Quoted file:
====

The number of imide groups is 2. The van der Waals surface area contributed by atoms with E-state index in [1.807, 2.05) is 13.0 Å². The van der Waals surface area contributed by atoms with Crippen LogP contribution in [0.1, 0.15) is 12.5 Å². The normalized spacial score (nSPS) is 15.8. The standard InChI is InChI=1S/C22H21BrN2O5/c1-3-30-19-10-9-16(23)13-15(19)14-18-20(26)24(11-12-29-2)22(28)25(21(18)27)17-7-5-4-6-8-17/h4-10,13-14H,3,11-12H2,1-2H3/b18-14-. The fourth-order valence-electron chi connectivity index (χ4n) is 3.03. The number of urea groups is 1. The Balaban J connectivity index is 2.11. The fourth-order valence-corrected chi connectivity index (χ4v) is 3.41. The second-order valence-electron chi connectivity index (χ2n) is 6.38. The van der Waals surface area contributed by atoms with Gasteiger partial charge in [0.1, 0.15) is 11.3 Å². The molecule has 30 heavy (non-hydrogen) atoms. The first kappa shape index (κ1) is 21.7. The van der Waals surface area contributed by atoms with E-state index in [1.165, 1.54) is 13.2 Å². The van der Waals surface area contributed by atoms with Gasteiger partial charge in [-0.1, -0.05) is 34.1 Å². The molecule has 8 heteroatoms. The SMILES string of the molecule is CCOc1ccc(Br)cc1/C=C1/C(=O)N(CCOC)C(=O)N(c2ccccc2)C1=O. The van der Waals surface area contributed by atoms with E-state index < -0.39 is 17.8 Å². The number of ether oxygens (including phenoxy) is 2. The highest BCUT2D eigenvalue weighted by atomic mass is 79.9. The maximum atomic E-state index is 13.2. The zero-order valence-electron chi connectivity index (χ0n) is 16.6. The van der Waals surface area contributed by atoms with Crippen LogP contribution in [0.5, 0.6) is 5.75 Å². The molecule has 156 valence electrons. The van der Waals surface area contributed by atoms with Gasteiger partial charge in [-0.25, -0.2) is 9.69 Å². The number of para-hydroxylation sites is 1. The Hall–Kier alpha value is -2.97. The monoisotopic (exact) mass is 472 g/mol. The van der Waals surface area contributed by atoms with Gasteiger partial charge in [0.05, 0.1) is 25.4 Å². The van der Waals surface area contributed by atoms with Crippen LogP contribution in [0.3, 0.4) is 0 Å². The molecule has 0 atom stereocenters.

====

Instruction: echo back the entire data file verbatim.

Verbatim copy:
The number of imide groups is 2. The van der Waals surface area contributed by atoms with E-state index in [1.807, 2.05) is 13.0 Å². The van der Waals surface area contributed by atoms with Crippen LogP contribution in [0.1, 0.15) is 12.5 Å². The normalized spacial score (nSPS) is 15.8. The standard InChI is InChI=1S/C22H21BrN2O5/c1-3-30-19-10-9-16(23)13-15(19)14-18-20(26)24(11-12-29-2)22(28)25(21(18)27)17-7-5-4-6-8-17/h4-10,13-14H,3,11-12H2,1-2H3/b18-14-. The fourth-order valence-electron chi connectivity index (χ4n) is 3.03. The number of urea groups is 1. The Balaban J connectivity index is 2.11. The fourth-order valence-corrected chi connectivity index (χ4v) is 3.41. The second-order valence-electron chi connectivity index (χ2n) is 6.38. The van der Waals surface area contributed by atoms with Gasteiger partial charge in [0.1, 0.15) is 11.3 Å². The molecule has 30 heavy (non-hydrogen) atoms. The first kappa shape index (κ1) is 21.7. The van der Waals surface area contributed by atoms with E-state index in [1.165, 1.54) is 13.2 Å². The van der Waals surface area contributed by atoms with Gasteiger partial charge in [-0.1, -0.05) is 34.1 Å². The molecule has 8 heteroatoms. The SMILES string of the molecule is CCOc1ccc(Br)cc1/C=C1/C(=O)N(CCOC)C(=O)N(c2ccccc2)C1=O. The van der Waals surface area contributed by atoms with E-state index < -0.39 is 17.8 Å². The number of ether oxygens (including phenoxy) is 2. The highest BCUT2D eigenvalue weighted by atomic mass is 79.9. The maximum atomic E-state index is 13.2. The zero-order valence-electron chi connectivity index (χ0n) is 16.6. The van der Waals surface area contributed by atoms with Crippen LogP contribution in [0.5, 0.6) is 5.75 Å². The molecule has 156 valence electrons. The van der Waals surface area contributed by atoms with Gasteiger partial charge in [-0.25, -0.2) is 9.69 Å². The number of para-hydroxylation sites is 1. The Hall–Kier alpha value is -2.97. The monoisotopic (exact) mass is 472 g/mol. The van der Waals surface area contributed by atoms with Gasteiger partial charge in [0.05, 0.1) is 25.4 Å². The van der Waals surface area contributed by atoms with Crippen LogP contribution in [0.3, 0.4) is 0 Å². The molecule has 0 atom stereocenters.